Fleenor said students are the center of her classroom. “My job is not to teach content, but to teach students. Through high expectations and teamwork, I believe my students can participate successfully in the global economy in the 21st Century.”


“Communicating and modeling high expectations on the first way of school sets the tone for the year,” Fleenor said. “I talk to students about their own goals and expectations and then I am able to communicate to students what I expect for them as well. I believe all students can learn with high expectations and teamwork.”

All students learn at different rates and achieve at different levels, so differentiating instructions meeting their learning needs, Fleenor explained. “I use a variety of teaching strategies and activities to meet the needs of various learning needs,” she said, noting that she provides tutoring for students each morning to meet individual needs.


Teamwork is essential to success. “In today’s global society, individuals must work together and collaborate to accomplish a goal or task,” she said.  “In the classroom, teamwork is students and teachers working together to achieve a goal. Teamwork also is teachers collaborating on the same project.


“On the eighth grade team, I collaborate with my teaching partner and share ideas with other subject level teachers to develop effective lesson plans. I also collaborate with other grade level math teachers to develop common formative assessments to gauge our students’ learning and use the date to develop strategies to remediate or enrich students’ knowledge of a particular concept,” he said.


At East Ridge, Fleenor is founder and director of the school’s successful Bear Hunt. The 5k, which began in 2007, generates $8,000-$10,000 each year for school needs.


The project is now in its 11th year. “The impact of the race is evident through the increased test scores on TNReady, due to effective test preparation in software purchased with these funds. Students also have exposure to technology they may not have in their homes,” she said.



She serves as Junior Beta Club lead sponsor through which she coordinates and leads service projects for students, prepares and leads the induction ceremony for officers, coordinates fundraisers, and coordinates state and national field trips for Betas.


She is a member of the East Ridge Data Team and actively participates in combing through data from the spring TCAP tests and Algebra EOE. She reviews subgroup data and identifies struggling learners.



Lincoln Heights Middle

Tyson Jones


Eighth grade math teacher Tyson Jones is Lincoln Middle’s Teacher of the Year. He is a six-year teacher, having spent the last three in his current position.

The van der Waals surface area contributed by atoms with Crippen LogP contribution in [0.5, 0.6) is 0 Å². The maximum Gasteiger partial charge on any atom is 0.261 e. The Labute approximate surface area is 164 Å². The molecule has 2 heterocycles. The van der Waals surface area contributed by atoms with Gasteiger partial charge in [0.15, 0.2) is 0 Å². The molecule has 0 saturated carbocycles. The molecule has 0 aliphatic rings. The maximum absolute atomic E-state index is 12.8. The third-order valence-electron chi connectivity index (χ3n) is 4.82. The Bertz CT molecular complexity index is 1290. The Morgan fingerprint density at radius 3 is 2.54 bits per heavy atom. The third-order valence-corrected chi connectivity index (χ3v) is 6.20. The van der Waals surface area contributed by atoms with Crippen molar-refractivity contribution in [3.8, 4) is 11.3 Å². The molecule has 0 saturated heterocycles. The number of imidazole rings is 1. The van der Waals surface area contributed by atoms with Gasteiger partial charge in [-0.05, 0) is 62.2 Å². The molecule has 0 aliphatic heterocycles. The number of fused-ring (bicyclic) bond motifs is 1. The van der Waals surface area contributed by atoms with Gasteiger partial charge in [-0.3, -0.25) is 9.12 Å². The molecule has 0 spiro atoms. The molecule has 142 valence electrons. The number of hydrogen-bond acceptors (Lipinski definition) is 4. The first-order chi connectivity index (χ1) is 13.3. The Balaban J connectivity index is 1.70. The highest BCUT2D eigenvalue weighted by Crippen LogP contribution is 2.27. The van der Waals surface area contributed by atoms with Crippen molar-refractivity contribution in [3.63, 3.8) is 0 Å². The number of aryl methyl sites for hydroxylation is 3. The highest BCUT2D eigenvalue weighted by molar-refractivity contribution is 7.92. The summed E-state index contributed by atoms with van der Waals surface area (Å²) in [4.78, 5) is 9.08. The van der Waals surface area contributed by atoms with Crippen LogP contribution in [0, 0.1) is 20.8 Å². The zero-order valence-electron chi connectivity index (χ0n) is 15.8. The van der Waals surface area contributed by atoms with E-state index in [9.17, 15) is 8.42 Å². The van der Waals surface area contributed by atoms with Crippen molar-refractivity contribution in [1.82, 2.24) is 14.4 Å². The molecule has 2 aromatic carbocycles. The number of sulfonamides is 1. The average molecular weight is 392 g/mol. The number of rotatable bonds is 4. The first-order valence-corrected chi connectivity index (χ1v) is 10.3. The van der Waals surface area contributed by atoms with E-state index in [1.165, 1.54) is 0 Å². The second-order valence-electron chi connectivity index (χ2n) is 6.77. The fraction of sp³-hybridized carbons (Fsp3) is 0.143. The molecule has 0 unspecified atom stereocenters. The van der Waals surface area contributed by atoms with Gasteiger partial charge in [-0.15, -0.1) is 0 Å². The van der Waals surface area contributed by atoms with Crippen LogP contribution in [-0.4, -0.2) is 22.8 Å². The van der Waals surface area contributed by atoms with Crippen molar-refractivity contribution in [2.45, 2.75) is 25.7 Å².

A graduate of Walters State, Jones has a B.S. from Tusculum College and completed educational requirements for license there.


Jones teaches his students “to live their lives with lids off.”  Those lids can be different for each student –broken homes, broken relationships, or broken trust. “Regardless of the tightness of the lid, I have 180 days to bust the lid off, and to show my students that you are in control of your lid and life,” he said.


“My goal is to establish a mindset in each of my students, that regardless of uncontrollable circumstance, you can dream and accomplish anything you desire,” he said.


Focusing on relationships, Jones realizes that students will do anything to succeed if they know you care about them. Each Monday is “Motivational Monday,” a time for students to eagerly anticipate each week. “I can see benefits in the faces and actions of each of my students,” Jones said. “Once a student begins to realize you can and begin to develop self-confidence, they begin to meet the demands of rigorous instruction.”


Jones, who believes that small successes are crucial, consistently breaks the content down into small manageable pieces. “I allow students to experience the feeling of success, and then advance the content,” he said.


Jones raves about the implementation of Houses at LHMS, a program in which each student and staff member belongs to one of our groups. “The houses give each student an identity and a sense of belonging. As team leader, and Ohana house leader, my role has been to be a part of the planning and implementation team that oversees the House program and carries out schoolwide events,” he said.


The house system has changed the school culture, Jones explained. “We believe that every person has a desire to be a winner. The houses provide an avenue for our students to utilize that competiveness in a school environment. Most importantly, the houses provide a sense of belonging, and the engagement of the students and staff make the building a fun place.


“We realize that if students are engaged and invested, they will want to be at school,” he said. “When our students are at school, they can take full advantage of the rigorous and demanding instruction.”


Additionally, college and career readiness for every student has made teaching and learning a very demanding experience for teachers and students alike. “In the midst of providing all students with an unprecedentedly rigorous education, it is equally important that every child knows they are valued and loved. Implementation of the House program has been one avenue for developing social and emotional maturity among our students,” Jones said.